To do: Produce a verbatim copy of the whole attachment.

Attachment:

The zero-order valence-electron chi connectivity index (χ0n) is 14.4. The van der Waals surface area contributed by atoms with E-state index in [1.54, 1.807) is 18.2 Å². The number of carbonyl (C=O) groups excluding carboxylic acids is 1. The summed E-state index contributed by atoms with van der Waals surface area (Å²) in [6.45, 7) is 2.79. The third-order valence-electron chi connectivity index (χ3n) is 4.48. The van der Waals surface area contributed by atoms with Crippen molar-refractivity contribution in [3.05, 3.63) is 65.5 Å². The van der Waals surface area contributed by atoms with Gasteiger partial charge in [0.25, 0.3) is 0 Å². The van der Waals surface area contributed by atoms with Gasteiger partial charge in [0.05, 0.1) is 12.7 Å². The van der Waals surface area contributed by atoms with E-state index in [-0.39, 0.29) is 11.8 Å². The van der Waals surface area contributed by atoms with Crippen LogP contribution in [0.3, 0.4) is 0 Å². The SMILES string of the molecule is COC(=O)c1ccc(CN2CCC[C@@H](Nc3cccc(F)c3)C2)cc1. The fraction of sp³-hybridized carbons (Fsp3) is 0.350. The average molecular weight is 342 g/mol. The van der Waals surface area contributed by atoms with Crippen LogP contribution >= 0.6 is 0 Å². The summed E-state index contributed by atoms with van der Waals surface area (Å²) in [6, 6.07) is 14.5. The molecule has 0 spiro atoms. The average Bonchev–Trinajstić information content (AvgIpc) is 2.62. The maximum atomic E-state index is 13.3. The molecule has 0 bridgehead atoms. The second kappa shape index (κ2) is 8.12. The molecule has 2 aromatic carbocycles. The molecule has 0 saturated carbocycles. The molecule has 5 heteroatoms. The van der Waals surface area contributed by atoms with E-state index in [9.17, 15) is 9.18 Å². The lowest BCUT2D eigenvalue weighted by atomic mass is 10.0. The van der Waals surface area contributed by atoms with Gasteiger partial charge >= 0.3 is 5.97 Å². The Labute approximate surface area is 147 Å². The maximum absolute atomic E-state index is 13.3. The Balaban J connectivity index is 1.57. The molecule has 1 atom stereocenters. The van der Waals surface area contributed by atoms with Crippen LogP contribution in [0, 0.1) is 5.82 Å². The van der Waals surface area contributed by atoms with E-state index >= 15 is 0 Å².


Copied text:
The zero-order valence-electron chi connectivity index (χ0n) is 14.4. The van der Waals surface area contributed by atoms with E-state index in [1.54, 1.807) is 18.2 Å². The number of carbonyl (C=O) groups excluding carboxylic acids is 1. The summed E-state index contributed by atoms with van der Waals surface area (Å²) in [6.45, 7) is 2.79. The third-order valence-electron chi connectivity index (χ3n) is 4.48. The van der Waals surface area contributed by atoms with Crippen molar-refractivity contribution in [3.05, 3.63) is 65.5 Å². The van der Waals surface area contributed by atoms with Gasteiger partial charge in [0.25, 0.3) is 0 Å². The van der Waals surface area contributed by atoms with Gasteiger partial charge in [0.05, 0.1) is 12.7 Å². The van der Waals surface area contributed by atoms with E-state index in [-0.39, 0.29) is 11.8 Å². The van der Waals surface area contributed by atoms with Crippen LogP contribution in [0.3, 0.4) is 0 Å². The SMILES string of the molecule is COC(=O)c1ccc(CN2CCC[C@@H](Nc3cccc(F)c3)C2)cc1. The fraction of sp³-hybridized carbons (Fsp3) is 0.350. The average molecular weight is 342 g/mol. The van der Waals surface area contributed by atoms with Crippen LogP contribution >= 0.6 is 0 Å². The summed E-state index contributed by atoms with van der Waals surface area (Å²) in [6, 6.07) is 14.5. The molecule has 0 spiro atoms. The average Bonchev–Trinajstić information content (AvgIpc) is 2.62. The maximum atomic E-state index is 13.3. The molecule has 0 bridgehead atoms. The second kappa shape index (κ2) is 8.12. The molecule has 2 aromatic carbocycles. The molecule has 0 saturated carbocycles. The molecule has 5 heteroatoms. The van der Waals surface area contributed by atoms with E-state index in [9.17, 15) is 9.18 Å². The lowest BCUT2D eigenvalue weighted by atomic mass is 10.0. The van der Waals surface area contributed by atoms with Gasteiger partial charge >= 0.3 is 5.97 Å². The Labute approximate surface area is 147 Å². The maximum absolute atomic E-state index is 13.3. The Balaban J connectivity index is 1.57. The molecule has 1 atom stereocenters. The van der Waals surface area contributed by atoms with Crippen LogP contribution in [0, 0.1) is 5.82 Å². The van der Waals surface area contributed by atoms with E-state index >= 15 is 0 Å².